At matches between clubs from ethnically-Russian cities and those from predominantly Muslim areas of Russia it’s fairly common to hear chants such as “Russia for the Russians”. In the stands the odd person may even shout “I hate khachei [a highly insulting word for somebody from the North Caucasus]”.
In recent seasons some supporters have taken on the habit of waving the old black-yellow-white striped Russian Imperial flag at matches. Used until the late 19th century, it now has ultra-nationalist connotations.
At its worst, this kind of behaviour drags Russian football into the mire. A group of Spartak fans unfurled a banner on Hitler’s 120th anniversary last year wishing their “Grandfather” a Happy Birthday. And the persistent racism of Zenit St Petersburg, particularly their unwillingness to countenance a black player in their squad, is a huge blot on the Russian footballing landscape.
And even fans who don’t necessarily fit the profile of skinhead or neo-Nazi fall into this trap - the chant “Russians onward” is an almost ubiquitous refrain in Russian stadiums. And don’t be fooled into thinking they mean “inhabitants of Russia”, irrespective of race - unlike in English, the Russian language has separate words to specify ‘ethnic Russians’ or ‘those living in the territory of Russia’. The football chant uses the former.
But on the other hand it’s somewhat of a leap from terrace racism to the perpetration of a pogrom on the streets of Moscow.
Fratriya made their own “official” statement concerning Sviridov during their club’s Champions League group match against MSK Zilina in Slovakia a fortnight ago, which they caused to be held up for some 25 minutes after throwing flares and smoke bombs onto the field. It was a spectacular, at times frightening, demonstration, but not racist. Fratriya insist that was their only direct action, and that they played no part in the subsequent unrest at Manezh Square or elsewhere.
“We are in favour of the rule of law and justice,” the organisation said in a press release four days after the riots in Moscow. “Fratriya is sure that taking a socially responsible position will resolve this situation more effectively than any mindless act.” Hardly the words of a politically reactionary group.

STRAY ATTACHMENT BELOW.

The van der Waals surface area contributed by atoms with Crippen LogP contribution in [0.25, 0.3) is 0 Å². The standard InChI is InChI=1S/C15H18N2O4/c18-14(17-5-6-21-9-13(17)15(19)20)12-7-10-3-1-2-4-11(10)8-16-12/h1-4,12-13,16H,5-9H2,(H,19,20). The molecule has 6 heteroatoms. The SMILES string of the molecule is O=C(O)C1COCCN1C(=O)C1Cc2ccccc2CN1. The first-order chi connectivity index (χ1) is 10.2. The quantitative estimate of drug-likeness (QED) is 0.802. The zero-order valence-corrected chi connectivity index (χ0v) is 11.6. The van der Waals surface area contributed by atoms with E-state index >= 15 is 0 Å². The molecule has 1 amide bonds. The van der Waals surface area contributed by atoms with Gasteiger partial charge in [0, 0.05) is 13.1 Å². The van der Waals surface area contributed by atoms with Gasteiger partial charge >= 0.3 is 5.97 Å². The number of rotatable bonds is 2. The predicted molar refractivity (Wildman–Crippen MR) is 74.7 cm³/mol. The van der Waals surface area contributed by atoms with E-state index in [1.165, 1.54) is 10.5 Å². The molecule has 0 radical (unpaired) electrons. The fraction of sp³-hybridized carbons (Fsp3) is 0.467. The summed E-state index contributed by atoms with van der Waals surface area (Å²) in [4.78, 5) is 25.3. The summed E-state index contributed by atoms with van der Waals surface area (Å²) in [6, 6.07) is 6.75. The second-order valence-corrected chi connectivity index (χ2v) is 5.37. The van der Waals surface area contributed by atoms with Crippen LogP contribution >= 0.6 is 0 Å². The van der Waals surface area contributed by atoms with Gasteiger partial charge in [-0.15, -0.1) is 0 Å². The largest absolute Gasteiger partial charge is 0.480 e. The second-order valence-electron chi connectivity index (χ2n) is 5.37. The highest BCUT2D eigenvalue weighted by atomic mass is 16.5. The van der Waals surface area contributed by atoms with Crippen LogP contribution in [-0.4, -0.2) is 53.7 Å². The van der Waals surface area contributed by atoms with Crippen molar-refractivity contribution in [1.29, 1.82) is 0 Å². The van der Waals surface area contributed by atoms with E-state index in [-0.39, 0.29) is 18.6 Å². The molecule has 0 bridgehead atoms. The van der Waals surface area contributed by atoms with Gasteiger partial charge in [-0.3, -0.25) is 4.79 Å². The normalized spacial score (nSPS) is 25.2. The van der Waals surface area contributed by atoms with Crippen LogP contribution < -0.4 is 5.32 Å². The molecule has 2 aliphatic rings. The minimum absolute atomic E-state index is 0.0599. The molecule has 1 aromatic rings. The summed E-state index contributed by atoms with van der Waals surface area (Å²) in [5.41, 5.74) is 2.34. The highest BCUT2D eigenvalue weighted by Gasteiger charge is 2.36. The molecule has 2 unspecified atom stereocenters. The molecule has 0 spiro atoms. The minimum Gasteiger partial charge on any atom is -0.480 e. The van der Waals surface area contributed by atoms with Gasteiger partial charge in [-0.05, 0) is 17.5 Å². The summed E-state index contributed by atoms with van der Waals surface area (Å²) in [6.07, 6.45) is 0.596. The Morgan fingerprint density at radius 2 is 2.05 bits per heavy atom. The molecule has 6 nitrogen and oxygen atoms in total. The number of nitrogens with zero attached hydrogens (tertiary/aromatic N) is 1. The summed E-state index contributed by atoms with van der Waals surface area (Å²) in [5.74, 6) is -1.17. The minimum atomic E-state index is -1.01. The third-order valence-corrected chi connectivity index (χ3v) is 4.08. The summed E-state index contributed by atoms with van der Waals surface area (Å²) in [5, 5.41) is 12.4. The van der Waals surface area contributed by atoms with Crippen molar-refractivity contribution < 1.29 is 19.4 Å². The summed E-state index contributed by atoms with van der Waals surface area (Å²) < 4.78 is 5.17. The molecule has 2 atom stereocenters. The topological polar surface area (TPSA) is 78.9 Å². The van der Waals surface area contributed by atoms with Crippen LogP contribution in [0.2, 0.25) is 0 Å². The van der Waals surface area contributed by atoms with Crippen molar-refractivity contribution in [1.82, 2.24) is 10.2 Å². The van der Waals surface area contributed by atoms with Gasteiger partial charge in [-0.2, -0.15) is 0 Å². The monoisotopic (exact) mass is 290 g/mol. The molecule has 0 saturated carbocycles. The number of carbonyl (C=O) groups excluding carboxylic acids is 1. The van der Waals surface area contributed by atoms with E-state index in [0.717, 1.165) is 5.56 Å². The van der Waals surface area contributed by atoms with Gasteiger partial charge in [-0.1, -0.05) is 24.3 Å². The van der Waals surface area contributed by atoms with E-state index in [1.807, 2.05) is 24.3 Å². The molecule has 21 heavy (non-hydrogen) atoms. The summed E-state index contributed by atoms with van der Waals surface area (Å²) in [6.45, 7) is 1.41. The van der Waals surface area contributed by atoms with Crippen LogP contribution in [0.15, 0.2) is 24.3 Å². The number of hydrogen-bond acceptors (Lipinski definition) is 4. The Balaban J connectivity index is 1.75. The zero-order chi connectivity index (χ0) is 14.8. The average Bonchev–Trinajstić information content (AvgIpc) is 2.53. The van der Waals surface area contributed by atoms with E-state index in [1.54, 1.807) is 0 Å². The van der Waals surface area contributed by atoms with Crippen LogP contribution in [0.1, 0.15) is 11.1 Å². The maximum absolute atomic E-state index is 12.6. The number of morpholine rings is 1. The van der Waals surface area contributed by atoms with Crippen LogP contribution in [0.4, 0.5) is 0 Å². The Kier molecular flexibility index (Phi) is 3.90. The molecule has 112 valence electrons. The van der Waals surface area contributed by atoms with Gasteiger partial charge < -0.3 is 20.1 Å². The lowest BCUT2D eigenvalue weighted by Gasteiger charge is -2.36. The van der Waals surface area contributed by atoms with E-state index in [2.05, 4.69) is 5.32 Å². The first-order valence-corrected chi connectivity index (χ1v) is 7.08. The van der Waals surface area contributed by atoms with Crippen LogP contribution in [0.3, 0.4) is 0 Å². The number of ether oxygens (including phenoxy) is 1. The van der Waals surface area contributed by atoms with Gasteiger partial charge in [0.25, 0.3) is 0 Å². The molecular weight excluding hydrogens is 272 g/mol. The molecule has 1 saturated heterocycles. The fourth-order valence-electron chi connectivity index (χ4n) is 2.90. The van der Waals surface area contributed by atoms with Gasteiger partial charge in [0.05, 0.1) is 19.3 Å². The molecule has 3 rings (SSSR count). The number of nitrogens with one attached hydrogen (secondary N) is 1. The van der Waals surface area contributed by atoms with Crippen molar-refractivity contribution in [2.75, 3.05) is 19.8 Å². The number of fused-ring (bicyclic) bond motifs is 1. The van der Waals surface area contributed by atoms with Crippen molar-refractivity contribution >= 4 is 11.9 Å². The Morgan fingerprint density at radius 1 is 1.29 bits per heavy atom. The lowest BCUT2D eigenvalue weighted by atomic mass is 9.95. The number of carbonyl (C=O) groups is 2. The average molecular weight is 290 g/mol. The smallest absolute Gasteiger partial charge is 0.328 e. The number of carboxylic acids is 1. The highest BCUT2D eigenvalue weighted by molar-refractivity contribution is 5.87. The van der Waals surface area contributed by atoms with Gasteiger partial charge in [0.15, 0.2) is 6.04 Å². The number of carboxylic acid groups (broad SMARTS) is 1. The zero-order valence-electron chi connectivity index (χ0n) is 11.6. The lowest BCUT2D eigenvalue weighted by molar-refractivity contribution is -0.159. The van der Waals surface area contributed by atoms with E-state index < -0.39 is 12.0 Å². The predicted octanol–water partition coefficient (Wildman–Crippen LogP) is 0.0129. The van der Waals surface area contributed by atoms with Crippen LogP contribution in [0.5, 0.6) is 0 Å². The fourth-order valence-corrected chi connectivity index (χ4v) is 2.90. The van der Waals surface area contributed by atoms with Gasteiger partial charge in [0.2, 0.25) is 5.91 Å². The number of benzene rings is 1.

And for all the unsavoury nationalism which can be found at Russia’s football stadiums, any outright violence you see is far more likely to involve fans from predominantly ethnic Russian clubs - Zenit fans versus those of Spartak, for example - than between Russians and North Caucasians.
Some Western observers have probably jumped the gun in suggesting that the fallout from the Sviridov murder is clear evidence of a racism problem in Russian football. It is more reflective of the susceptibility of ordinary football fans, given certain conditions, to be manipulated by right-wing nationalist groups in the country - a problem which footballing authorities outside Russia have grappled with for many years.
Prime Minister Putin seems to subscribe to that view. On Tuesday he summoned representatives of fan groups from Russia’s Premier League clubs to the Kremlin, where he delivered a speech emphasising the need for respect between ethnic groups across Russian society, and pointedly citing the need for football fan movements to play their role in upholding these values and policing their members.
“We - by that I mean the government - intend to separate the radicals and extremists [from the fan movements],” Putin told the assembled representatives. For all of Russia’s problems concerning race relations, as far as the events of the last fortnight are concerned we should largely do the same.